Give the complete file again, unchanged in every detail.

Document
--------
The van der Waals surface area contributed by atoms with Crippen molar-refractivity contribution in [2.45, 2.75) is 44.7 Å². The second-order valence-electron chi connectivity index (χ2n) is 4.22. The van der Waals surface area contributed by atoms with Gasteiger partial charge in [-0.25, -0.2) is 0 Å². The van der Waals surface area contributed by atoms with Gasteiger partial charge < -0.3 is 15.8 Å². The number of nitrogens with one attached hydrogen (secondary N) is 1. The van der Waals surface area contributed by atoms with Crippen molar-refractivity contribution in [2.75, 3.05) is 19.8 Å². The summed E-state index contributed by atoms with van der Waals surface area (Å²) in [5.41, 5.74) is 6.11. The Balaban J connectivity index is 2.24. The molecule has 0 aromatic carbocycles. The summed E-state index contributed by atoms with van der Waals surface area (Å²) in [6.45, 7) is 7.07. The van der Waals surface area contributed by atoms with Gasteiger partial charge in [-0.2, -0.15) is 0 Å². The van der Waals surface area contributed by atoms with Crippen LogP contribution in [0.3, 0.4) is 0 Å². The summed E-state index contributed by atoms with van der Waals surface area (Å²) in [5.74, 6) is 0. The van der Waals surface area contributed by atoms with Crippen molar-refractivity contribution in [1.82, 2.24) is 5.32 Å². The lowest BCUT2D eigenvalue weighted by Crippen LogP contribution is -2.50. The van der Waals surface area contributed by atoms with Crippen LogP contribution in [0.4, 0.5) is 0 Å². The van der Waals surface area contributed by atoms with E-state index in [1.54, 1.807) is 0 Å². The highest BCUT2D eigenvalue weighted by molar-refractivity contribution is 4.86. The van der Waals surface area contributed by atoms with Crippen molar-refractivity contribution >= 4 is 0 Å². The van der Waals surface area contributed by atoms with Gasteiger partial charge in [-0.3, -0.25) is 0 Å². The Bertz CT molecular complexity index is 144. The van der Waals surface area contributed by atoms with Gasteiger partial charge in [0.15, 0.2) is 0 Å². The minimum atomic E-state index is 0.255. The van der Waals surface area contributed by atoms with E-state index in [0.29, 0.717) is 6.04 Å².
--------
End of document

The van der Waals surface area contributed by atoms with Crippen molar-refractivity contribution in [2.45, 2.75) is 44.7 Å². The second-order valence-electron chi connectivity index (χ2n) is 4.22. The van der Waals surface area contributed by atoms with Gasteiger partial charge in [-0.25, -0.2) is 0 Å². The van der Waals surface area contributed by atoms with Gasteiger partial charge < -0.3 is 15.8 Å². The number of nitrogens with one attached hydrogen (secondary N) is 1. The van der Waals surface area contributed by atoms with Crippen molar-refractivity contribution in [2.75, 3.05) is 19.8 Å². The summed E-state index contributed by atoms with van der Waals surface area (Å²) in [5.41, 5.74) is 6.11. The Balaban J connectivity index is 2.24. The molecule has 0 aromatic carbocycles. The summed E-state index contributed by atoms with van der Waals surface area (Å²) in [6.45, 7) is 7.07. The van der Waals surface area contributed by atoms with Gasteiger partial charge in [-0.2, -0.15) is 0 Å². The van der Waals surface area contributed by atoms with Crippen LogP contribution in [0.3, 0.4) is 0 Å². The summed E-state index contributed by atoms with van der Waals surface area (Å²) in [5.74, 6) is 0. The van der Waals surface area contributed by atoms with Crippen molar-refractivity contribution in [1.82, 2.24) is 5.32 Å². The lowest BCUT2D eigenvalue weighted by Crippen LogP contribution is -2.50. The van der Waals surface area contributed by atoms with Crippen LogP contribution in [0.4, 0.5) is 0 Å². The van der Waals surface area contributed by atoms with E-state index in [1.54, 1.807) is 0 Å². The highest BCUT2D eigenvalue weighted by molar-refractivity contribution is 4.86. The van der Waals surface area contributed by atoms with Crippen molar-refractivity contribution >= 4 is 0 Å². The van der Waals surface area contributed by atoms with Gasteiger partial charge in [-0.3, -0.25) is 0 Å². The Bertz CT molecular complexity index is 144. The van der Waals surface area contributed by atoms with Gasteiger partial charge in [0.15, 0.2) is 0 Å². The minimum atomic E-state index is 0.255. The van der Waals surface area contributed by atoms with E-state index in [0.29, 0.717) is 6.04 Å².